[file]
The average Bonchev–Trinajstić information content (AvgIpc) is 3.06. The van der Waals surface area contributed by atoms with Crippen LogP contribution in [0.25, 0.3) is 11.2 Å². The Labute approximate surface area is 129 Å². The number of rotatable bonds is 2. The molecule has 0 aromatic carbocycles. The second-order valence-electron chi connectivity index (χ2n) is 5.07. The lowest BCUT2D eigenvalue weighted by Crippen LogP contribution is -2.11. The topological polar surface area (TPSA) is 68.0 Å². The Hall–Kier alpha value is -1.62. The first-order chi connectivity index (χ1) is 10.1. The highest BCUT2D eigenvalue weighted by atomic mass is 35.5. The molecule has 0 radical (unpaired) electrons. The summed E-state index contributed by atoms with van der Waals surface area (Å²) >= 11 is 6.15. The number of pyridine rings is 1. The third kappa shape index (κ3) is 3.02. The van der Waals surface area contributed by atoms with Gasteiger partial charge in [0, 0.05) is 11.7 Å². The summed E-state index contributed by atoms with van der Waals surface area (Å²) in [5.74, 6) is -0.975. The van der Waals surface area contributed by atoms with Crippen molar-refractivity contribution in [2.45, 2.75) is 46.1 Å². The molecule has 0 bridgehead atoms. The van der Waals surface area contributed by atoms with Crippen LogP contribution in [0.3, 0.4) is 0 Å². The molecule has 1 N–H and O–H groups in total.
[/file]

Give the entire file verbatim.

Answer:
The average Bonchev–Trinajstić information content (AvgIpc) is 3.06. The van der Waals surface area contributed by atoms with Crippen LogP contribution in [0.25, 0.3) is 11.2 Å². The Labute approximate surface area is 129 Å². The number of rotatable bonds is 2. The molecule has 0 aromatic carbocycles. The second-order valence-electron chi connectivity index (χ2n) is 5.07. The lowest BCUT2D eigenvalue weighted by Crippen LogP contribution is -2.11. The topological polar surface area (TPSA) is 68.0 Å². The Hall–Kier alpha value is -1.62. The first-order chi connectivity index (χ1) is 10.1. The highest BCUT2D eigenvalue weighted by atomic mass is 35.5. The molecule has 0 radical (unpaired) electrons. The summed E-state index contributed by atoms with van der Waals surface area (Å²) >= 11 is 6.15. The number of pyridine rings is 1. The third kappa shape index (κ3) is 3.02. The van der Waals surface area contributed by atoms with Gasteiger partial charge in [0, 0.05) is 11.7 Å². The summed E-state index contributed by atoms with van der Waals surface area (Å²) in [5.74, 6) is -0.975. The van der Waals surface area contributed by atoms with Crippen molar-refractivity contribution in [2.45, 2.75) is 46.1 Å². The molecule has 0 bridgehead atoms. The van der Waals surface area contributed by atoms with Crippen LogP contribution in [0.3, 0.4) is 0 Å². The molecule has 1 N–H and O–H groups in total.